Lessons from the Pack

We are getting a new puppy mid-June named Kai. He is a yellow labrador retriever.kai8 His momma, Reece, was friends with our beautiful Ms. Bay who passed last January. When we found out Reece was going to have puppies, we got on friend Julie’s list. (This may be Kai or his sibling. We’re not sure yet.)

Several weeks ago, while I was away in the Bay Area celebrating my oldest son’s passing of orals on his PhD and launch into dissertation mode, Julie texted and asked if we could take the pack for four days over Memorial Day weekend. Her husband’s dad had died and they were going up to Oregon to be with family. I would get home, have a day to regroup, then all seven four and a half week pups would come over with Reece who was still nursing, though the pups started solids as well. This was quite a favor and we had never had puppies (as in EVER) in mass.

Well, of course we will do it! was the obvious response.

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We printed up documents of feeding instructions and emergency numbers and pasted them on the fridge. The dad showed up with a whole pickup bed worth of equipment which we set up. One by one, momma and puppies piled out of the backseat crate and into our hearts.

Frankly, I think this should be mandatory for every pet owner. Make it a bill. Maybe a Change.org petition. Every puppy owner first needs to tend to the entire pack for a minimum of four days before bringing one home to stay. Because during these four days, you really  begin to understand so many aspects of the transition from dog pack to people pack. You understand how hard it must be for the pups to leave their family and move to a human family with new rules and new ways that were different from their primary family.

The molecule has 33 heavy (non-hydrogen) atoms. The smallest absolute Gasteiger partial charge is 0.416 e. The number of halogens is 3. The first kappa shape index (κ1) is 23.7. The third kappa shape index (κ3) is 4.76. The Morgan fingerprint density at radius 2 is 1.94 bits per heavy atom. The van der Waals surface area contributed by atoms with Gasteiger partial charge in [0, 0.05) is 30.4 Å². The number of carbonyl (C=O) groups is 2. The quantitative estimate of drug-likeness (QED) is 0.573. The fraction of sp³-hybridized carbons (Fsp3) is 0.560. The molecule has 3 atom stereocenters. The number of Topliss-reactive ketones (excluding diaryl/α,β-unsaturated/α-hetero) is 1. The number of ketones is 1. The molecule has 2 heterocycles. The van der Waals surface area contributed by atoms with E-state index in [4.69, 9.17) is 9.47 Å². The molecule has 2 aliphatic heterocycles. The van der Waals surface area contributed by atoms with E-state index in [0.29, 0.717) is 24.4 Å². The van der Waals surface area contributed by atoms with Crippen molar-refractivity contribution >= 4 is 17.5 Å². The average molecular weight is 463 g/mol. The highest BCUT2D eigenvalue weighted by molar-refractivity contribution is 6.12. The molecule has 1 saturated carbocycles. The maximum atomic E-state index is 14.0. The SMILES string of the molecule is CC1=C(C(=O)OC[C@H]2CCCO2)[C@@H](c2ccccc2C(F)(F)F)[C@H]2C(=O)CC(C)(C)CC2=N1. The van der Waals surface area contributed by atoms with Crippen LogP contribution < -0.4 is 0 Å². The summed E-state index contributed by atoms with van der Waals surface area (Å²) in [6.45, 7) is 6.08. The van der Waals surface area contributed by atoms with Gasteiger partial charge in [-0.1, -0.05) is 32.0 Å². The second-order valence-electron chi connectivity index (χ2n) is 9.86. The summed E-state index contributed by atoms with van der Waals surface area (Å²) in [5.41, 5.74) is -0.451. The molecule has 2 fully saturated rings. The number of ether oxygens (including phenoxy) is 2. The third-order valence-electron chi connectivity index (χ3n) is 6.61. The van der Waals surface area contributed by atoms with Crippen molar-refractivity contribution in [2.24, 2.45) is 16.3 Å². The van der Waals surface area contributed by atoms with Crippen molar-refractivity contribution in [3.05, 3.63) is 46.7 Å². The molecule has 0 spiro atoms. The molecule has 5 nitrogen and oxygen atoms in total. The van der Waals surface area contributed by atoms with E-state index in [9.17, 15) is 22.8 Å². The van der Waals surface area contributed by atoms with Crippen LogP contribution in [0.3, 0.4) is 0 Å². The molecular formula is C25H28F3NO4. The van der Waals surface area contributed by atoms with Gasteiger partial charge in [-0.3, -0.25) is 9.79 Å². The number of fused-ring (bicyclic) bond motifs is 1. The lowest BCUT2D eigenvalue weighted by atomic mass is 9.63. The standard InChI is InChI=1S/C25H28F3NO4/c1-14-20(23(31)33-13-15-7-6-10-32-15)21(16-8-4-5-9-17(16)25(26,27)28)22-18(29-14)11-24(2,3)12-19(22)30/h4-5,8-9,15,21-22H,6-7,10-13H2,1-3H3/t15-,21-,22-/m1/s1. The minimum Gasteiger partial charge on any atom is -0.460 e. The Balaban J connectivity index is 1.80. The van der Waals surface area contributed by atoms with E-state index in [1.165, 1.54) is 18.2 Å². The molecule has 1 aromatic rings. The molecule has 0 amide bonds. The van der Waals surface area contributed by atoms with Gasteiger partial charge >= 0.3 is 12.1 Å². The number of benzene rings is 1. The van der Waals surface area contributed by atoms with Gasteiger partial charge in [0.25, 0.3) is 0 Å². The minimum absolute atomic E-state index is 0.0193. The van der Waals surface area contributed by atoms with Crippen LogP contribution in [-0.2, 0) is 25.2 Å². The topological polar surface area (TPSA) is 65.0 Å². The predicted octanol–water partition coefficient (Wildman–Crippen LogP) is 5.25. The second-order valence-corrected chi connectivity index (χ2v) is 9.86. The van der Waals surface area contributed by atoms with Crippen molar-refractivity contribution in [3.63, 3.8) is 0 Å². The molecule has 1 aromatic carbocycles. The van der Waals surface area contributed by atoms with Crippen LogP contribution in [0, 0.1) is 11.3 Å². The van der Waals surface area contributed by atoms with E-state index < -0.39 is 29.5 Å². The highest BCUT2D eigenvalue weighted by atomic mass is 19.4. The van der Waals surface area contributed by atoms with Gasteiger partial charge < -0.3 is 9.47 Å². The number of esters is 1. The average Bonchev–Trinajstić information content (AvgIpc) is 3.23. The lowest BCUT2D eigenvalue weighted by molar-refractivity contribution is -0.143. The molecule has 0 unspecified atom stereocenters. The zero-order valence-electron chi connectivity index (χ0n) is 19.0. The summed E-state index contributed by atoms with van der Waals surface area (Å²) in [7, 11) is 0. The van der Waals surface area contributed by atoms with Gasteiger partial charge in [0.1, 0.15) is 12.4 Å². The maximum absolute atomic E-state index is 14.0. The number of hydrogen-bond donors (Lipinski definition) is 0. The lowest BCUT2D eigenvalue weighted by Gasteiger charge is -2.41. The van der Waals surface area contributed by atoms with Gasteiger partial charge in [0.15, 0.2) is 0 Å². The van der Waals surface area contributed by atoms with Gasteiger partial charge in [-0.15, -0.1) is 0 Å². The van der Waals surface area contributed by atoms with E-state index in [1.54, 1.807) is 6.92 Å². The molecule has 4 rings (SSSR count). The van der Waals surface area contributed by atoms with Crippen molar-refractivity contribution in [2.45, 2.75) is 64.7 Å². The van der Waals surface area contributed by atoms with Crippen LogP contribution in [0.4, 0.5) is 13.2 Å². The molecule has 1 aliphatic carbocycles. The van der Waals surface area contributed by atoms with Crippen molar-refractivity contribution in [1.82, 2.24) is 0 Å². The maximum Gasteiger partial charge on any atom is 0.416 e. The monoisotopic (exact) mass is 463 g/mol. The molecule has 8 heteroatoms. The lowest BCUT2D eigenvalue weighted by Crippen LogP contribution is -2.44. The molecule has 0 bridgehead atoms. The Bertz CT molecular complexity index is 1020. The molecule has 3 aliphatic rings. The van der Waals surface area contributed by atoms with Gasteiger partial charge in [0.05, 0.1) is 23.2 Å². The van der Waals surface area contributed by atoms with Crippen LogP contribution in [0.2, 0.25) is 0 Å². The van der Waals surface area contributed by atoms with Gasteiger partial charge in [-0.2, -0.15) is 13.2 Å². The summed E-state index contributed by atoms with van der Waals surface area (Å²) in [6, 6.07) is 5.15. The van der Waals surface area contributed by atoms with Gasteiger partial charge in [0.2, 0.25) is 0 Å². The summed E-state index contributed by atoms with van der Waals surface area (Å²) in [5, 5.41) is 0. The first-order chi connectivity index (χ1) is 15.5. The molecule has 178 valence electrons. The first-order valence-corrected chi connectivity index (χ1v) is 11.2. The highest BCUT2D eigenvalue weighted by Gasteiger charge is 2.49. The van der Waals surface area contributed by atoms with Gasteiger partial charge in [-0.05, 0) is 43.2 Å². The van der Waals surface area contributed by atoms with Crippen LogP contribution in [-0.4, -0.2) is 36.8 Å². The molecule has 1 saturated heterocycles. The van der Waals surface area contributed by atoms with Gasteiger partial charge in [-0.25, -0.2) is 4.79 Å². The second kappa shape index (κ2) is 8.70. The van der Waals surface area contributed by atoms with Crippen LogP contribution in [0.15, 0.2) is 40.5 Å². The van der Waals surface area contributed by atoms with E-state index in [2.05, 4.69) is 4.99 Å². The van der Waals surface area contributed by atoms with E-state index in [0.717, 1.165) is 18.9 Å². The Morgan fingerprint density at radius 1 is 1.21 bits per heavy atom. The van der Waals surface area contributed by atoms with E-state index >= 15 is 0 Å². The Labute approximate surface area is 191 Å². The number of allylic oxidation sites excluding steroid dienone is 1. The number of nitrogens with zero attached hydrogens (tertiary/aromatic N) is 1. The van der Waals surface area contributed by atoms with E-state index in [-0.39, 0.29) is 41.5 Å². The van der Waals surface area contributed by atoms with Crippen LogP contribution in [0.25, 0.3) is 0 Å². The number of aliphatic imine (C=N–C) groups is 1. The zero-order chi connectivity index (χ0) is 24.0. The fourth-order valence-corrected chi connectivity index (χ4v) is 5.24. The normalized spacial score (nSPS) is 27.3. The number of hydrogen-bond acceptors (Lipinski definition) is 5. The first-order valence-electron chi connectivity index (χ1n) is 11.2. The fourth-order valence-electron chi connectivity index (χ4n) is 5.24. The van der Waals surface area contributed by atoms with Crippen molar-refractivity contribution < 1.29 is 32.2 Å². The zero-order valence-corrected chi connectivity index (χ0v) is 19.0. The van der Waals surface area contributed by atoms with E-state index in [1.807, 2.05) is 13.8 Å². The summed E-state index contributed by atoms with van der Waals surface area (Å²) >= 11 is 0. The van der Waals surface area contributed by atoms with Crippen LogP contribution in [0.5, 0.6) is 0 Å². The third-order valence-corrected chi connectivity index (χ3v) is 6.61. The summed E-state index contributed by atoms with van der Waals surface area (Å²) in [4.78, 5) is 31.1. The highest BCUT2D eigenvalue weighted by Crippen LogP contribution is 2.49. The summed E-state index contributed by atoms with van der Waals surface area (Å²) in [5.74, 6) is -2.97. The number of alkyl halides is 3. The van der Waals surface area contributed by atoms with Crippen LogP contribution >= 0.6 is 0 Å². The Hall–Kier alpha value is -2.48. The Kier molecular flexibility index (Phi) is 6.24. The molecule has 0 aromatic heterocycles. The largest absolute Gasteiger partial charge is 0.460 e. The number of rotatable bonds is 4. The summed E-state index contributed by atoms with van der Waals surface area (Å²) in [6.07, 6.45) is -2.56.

It reminded me of this exercise I did at this recent youth mental health conference I went to at Asilomar after watching a film called “Removed” about a young child dropped into the foster system. Child services took her from a domestic violence situation. Here was the exercise.

Pretend you are a tourist in Russia and war breaks out. You have $10 and don’t speak language. You have only one more night in your hotel. You can’t leave the country and the embassy is under attack. All foreigners will be removed and imprisoned if found. You are stuck there for at least a year. What do you do?sib3

This, I thought, must be similar to how the pups feel when they are taken from their pack and brought into homes with a new language, culture and customs. They are eager to please, but don’t know the language, the rules, the routines. They need time, and focus, and consistent practice to know they are doing all the right things.

Potential puppy owners really need to read Ian Dunbar, the Monks of New Skete, and anything they can get their hands on from top trainers in this field. Then, unless they are professional breeders or trainers, they need to hire a trainer BEFORE THE PUP comes home, to train them. It is not fair to the pup, who’s stuck in Russia, not to invest this way. This training should continue after the pup comes home and as the pup grows. Then maybe we won’t have such a high rate of pet dissatisfaction and abandoned animals.